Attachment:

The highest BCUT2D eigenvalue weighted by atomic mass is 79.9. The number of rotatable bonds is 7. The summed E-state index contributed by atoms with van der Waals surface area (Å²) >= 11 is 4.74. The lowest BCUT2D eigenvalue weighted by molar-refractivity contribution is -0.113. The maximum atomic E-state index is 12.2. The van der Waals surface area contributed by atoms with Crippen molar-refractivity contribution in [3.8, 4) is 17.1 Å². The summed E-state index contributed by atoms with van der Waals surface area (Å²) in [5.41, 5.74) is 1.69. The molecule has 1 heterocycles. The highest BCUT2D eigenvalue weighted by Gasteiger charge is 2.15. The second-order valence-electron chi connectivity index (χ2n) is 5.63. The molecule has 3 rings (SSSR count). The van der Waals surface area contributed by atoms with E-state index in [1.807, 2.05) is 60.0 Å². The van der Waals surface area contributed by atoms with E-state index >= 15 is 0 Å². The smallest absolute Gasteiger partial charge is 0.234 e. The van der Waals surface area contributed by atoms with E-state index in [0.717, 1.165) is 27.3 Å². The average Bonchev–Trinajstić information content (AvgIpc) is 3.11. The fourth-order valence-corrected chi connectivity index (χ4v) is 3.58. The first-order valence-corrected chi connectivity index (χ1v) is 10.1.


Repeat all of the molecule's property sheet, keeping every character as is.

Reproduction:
The highest BCUT2D eigenvalue weighted by atomic mass is 79.9. The number of rotatable bonds is 7. The summed E-state index contributed by atoms with van der Waals surface area (Å²) >= 11 is 4.74. The lowest BCUT2D eigenvalue weighted by molar-refractivity contribution is -0.113. The maximum atomic E-state index is 12.2. The van der Waals surface area contributed by atoms with Crippen molar-refractivity contribution in [3.8, 4) is 17.1 Å². The summed E-state index contributed by atoms with van der Waals surface area (Å²) in [5.41, 5.74) is 1.69. The molecule has 1 heterocycles. The highest BCUT2D eigenvalue weighted by Gasteiger charge is 2.15. The second-order valence-electron chi connectivity index (χ2n) is 5.63. The molecule has 3 rings (SSSR count). The van der Waals surface area contributed by atoms with E-state index in [1.807, 2.05) is 60.0 Å². The van der Waals surface area contributed by atoms with E-state index >= 15 is 0 Å². The smallest absolute Gasteiger partial charge is 0.234 e. The van der Waals surface area contributed by atoms with E-state index in [0.717, 1.165) is 27.3 Å². The average Bonchev–Trinajstić information content (AvgIpc) is 3.11. The fourth-order valence-corrected chi connectivity index (χ4v) is 3.58. The first-order valence-corrected chi connectivity index (χ1v) is 10.1.